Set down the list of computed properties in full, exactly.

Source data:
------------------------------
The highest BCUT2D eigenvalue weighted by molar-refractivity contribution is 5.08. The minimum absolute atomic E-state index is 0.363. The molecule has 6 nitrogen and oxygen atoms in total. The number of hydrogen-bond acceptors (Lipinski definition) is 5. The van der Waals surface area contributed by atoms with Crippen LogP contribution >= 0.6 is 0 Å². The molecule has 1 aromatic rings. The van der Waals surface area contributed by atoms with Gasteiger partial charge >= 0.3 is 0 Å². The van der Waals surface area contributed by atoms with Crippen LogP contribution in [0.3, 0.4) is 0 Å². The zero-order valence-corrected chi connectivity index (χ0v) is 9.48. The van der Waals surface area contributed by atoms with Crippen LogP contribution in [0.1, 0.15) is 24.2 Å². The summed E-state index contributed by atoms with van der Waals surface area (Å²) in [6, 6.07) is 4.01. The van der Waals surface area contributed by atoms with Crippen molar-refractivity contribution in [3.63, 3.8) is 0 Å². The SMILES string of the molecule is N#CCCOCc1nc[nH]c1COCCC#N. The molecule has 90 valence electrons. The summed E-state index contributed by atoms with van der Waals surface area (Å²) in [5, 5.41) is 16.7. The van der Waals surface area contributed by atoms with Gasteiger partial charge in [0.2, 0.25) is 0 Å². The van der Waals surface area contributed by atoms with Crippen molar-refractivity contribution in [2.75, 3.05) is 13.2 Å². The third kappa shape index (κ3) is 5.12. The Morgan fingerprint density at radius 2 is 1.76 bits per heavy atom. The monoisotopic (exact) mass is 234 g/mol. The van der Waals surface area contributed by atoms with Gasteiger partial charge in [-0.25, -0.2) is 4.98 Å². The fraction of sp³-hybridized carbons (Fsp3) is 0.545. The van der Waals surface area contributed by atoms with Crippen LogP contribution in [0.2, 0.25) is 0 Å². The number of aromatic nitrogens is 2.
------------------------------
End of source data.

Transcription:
The highest BCUT2D eigenvalue weighted by molar-refractivity contribution is 5.08. The minimum absolute atomic E-state index is 0.363. The molecule has 6 nitrogen and oxygen atoms in total. The number of hydrogen-bond acceptors (Lipinski definition) is 5. The van der Waals surface area contributed by atoms with Crippen LogP contribution >= 0.6 is 0 Å². The molecule has 1 aromatic rings. The van der Waals surface area contributed by atoms with Gasteiger partial charge >= 0.3 is 0 Å². The van der Waals surface area contributed by atoms with Crippen LogP contribution in [0.3, 0.4) is 0 Å². The zero-order valence-corrected chi connectivity index (χ0v) is 9.48. The van der Waals surface area contributed by atoms with Crippen LogP contribution in [0.1, 0.15) is 24.2 Å². The summed E-state index contributed by atoms with van der Waals surface area (Å²) in [6, 6.07) is 4.01. The van der Waals surface area contributed by atoms with Crippen molar-refractivity contribution in [3.63, 3.8) is 0 Å². The SMILES string of the molecule is N#CCCOCc1nc[nH]c1COCCC#N. The molecule has 90 valence electrons. The summed E-state index contributed by atoms with van der Waals surface area (Å²) in [5, 5.41) is 16.7. The van der Waals surface area contributed by atoms with Gasteiger partial charge in [0.2, 0.25) is 0 Å². The van der Waals surface area contributed by atoms with Crippen molar-refractivity contribution in [2.75, 3.05) is 13.2 Å². The third kappa shape index (κ3) is 5.12. The Morgan fingerprint density at radius 2 is 1.76 bits per heavy atom. The monoisotopic (exact) mass is 234 g/mol. The van der Waals surface area contributed by atoms with Gasteiger partial charge in [-0.25, -0.2) is 4.98 Å². The fraction of sp³-hybridized carbons (Fsp3) is 0.545. The van der Waals surface area contributed by atoms with Crippen LogP contribution in [0.2, 0.25) is 0 Å². The number of aromatic nitrogens is 2.